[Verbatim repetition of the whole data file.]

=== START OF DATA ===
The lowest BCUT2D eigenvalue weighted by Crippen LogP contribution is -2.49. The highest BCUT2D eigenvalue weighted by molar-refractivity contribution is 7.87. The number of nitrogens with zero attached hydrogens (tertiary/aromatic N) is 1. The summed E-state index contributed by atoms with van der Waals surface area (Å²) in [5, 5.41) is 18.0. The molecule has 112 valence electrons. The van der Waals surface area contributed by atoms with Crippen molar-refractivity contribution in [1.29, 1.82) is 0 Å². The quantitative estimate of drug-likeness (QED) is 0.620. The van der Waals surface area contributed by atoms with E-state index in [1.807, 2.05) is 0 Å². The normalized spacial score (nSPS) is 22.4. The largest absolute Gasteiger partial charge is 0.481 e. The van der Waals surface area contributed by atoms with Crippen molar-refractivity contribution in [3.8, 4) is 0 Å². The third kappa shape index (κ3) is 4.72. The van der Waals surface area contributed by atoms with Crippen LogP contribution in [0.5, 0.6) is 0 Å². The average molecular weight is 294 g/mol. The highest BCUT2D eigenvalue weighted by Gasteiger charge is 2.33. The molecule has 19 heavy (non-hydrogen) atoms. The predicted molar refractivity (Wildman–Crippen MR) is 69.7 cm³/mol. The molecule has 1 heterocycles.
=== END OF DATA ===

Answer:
The lowest BCUT2D eigenvalue weighted by Crippen LogP contribution is -2.49. The highest BCUT2D eigenvalue weighted by molar-refractivity contribution is 7.87. The number of nitrogens with zero attached hydrogens (tertiary/aromatic N) is 1. The summed E-state index contributed by atoms with van der Waals surface area (Å²) in [5, 5.41) is 18.0. The molecule has 112 valence electrons. The van der Waals surface area contributed by atoms with Crippen molar-refractivity contribution in [1.29, 1.82) is 0 Å². The quantitative estimate of drug-likeness (QED) is 0.620. The van der Waals surface area contributed by atoms with E-state index in [1.807, 2.05) is 0 Å². The normalized spacial score (nSPS) is 22.4. The largest absolute Gasteiger partial charge is 0.481 e. The van der Waals surface area contributed by atoms with Crippen molar-refractivity contribution in [3.8, 4) is 0 Å². The third kappa shape index (κ3) is 4.72. The van der Waals surface area contributed by atoms with Crippen LogP contribution in [0.5, 0.6) is 0 Å². The average molecular weight is 294 g/mol. The highest BCUT2D eigenvalue weighted by Gasteiger charge is 2.33. The molecule has 19 heavy (non-hydrogen) atoms. The predicted molar refractivity (Wildman–Crippen MR) is 69.7 cm³/mol. The molecule has 1 heterocycles.